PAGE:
Researching undeath in this way confirmed my suspicion that zombies had an interesting relationship to consciousness: that they occupied this interstitial position between what we think of as human consciousness and what we think of as post-human or non-human unconsciousness. I wanted to write a novel where characters could be as interested in these ideas as I was, so I put them in a world where zombies actually exist.
To circle back to the beginning of your question (‘Why not vampires or werewolves?’) it’s just that vampires are, for all intents and purposes, sentient. You can imagine having a conversation with a vampire. They don’t raise any interesting questions about consciousness, and neither really do werewolves. Werewolves raise more interesting questions about the dividing line between humanity and animality, or about animal consciousness.
The novel began life as your undergraduate thesis. How did you go about turning this thesis into the novel it became?
The thesis had a somewhat unorthodox structure for an undergraduate paper. It was divided into an anatomy lesson with each chapter devoted to a different bodily aspect of undead phenomenology. “Their Hands,” would be one chapter. “Their Blindness.” “Their Stillness.” The chapters were then divided into two sections: the first would comprise these semi-lyric, free-floating propositions about what we, the living, know about the undead. Like, “We know the undead are blind.” Then the next section would be a more essayistic attempt to prove these propositions, unpacking or explicating them. If I had just claimed the undead were blind, I would look at a movie like Tombs of the Blind Dead with screen-caps and a close-reading. Then I would look at quotes from David Chalmers about the phenomenological blindness of zombies, how they lack conscious awareness of the things around them.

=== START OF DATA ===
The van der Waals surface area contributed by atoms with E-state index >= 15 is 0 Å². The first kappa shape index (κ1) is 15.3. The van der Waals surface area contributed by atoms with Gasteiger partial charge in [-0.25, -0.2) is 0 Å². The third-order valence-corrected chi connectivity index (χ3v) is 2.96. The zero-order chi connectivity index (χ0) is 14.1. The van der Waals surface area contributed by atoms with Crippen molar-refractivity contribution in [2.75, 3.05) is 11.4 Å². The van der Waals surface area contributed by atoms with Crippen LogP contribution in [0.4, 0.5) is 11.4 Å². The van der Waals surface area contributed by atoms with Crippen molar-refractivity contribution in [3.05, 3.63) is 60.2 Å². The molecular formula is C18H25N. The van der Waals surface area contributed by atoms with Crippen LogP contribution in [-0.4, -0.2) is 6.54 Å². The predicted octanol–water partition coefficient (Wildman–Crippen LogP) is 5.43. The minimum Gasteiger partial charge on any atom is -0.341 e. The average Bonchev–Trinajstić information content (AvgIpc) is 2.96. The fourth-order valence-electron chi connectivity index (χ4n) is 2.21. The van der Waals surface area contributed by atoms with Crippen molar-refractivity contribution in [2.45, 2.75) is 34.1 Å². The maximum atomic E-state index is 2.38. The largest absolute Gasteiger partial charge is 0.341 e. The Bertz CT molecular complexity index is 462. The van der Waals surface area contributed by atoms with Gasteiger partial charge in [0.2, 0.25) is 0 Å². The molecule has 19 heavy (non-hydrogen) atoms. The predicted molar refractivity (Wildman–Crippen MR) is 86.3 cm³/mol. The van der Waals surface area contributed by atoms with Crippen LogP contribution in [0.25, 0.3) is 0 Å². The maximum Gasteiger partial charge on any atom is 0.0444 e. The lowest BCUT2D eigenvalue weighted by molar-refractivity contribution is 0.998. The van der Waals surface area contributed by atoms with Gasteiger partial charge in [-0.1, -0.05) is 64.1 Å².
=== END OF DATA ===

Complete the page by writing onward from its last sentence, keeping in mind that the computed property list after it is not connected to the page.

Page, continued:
I’d always approached the thesis as a hybrid genre, so when it came to novelizing it, it was really just a matter of adding a narrative. I created characters for whom all these ideas about zombies and undeath would be urgent and meaningful. As a result, a lot of the thesis ended up in the novel: those lyric propositions about undeath are now pet theories of the narrator, and those riffs on horror movies and mind-body philosophy are packed into footnotes.
Film and film theory seem to play a large role in the book, as well as in your short story “White Dialogues,” which also concerns undeath. Is there something “undead” or ghostly about film that draws you to it?
Yes. Theorists have long remarked on the uncanny and hauntological and spectral properties of the film image. In Camera Lucida, when Roland Barthes is trying to figure out what’s distinct about photographs as art objects, what he hits upon is the idea that there’s a kind of death inscribed in all of them. When Barthes is looking at a 19th-century photograph of a man about to be hanged, he is struck by this: on the one hand, the man is frozen in this present moment prior to being hanged; but on the other hand, he’s also already been hanged for over half-a-century by the time Barthes is looking at the photograph. The paradox Barthes arrives at is, “He is dead, and he is going to die.”